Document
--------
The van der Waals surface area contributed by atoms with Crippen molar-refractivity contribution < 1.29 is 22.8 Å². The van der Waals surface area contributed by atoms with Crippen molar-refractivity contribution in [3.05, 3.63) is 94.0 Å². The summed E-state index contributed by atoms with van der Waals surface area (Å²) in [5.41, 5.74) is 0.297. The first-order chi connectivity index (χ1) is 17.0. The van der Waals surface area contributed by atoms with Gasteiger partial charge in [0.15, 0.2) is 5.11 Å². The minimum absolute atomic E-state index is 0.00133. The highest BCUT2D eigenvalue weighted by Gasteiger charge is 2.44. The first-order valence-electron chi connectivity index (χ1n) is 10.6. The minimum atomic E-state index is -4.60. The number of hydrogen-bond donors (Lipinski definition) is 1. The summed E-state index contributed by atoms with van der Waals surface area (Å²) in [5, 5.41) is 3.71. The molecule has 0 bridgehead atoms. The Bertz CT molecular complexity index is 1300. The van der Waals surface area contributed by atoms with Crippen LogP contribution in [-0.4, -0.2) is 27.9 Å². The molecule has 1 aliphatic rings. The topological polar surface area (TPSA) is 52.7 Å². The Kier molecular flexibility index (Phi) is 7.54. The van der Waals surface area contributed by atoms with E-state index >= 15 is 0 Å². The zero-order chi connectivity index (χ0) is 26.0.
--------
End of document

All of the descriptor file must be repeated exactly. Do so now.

The van der Waals surface area contributed by atoms with Crippen molar-refractivity contribution < 1.29 is 22.8 Å². The van der Waals surface area contributed by atoms with Crippen molar-refractivity contribution in [3.05, 3.63) is 94.0 Å². The summed E-state index contributed by atoms with van der Waals surface area (Å²) in [5.41, 5.74) is 0.297. The first-order chi connectivity index (χ1) is 17.0. The van der Waals surface area contributed by atoms with Gasteiger partial charge in [0.15, 0.2) is 5.11 Å². The minimum absolute atomic E-state index is 0.00133. The highest BCUT2D eigenvalue weighted by Gasteiger charge is 2.44. The first-order valence-electron chi connectivity index (χ1n) is 10.6. The minimum atomic E-state index is -4.60. The number of hydrogen-bond donors (Lipinski definition) is 1. The summed E-state index contributed by atoms with van der Waals surface area (Å²) in [5, 5.41) is 3.71. The molecule has 0 bridgehead atoms. The Bertz CT molecular complexity index is 1300. The van der Waals surface area contributed by atoms with Crippen LogP contribution in [-0.4, -0.2) is 27.9 Å². The molecule has 1 aliphatic rings. The topological polar surface area (TPSA) is 52.7 Å². The Kier molecular flexibility index (Phi) is 7.54. The van der Waals surface area contributed by atoms with E-state index >= 15 is 0 Å². The zero-order chi connectivity index (χ0) is 26.0.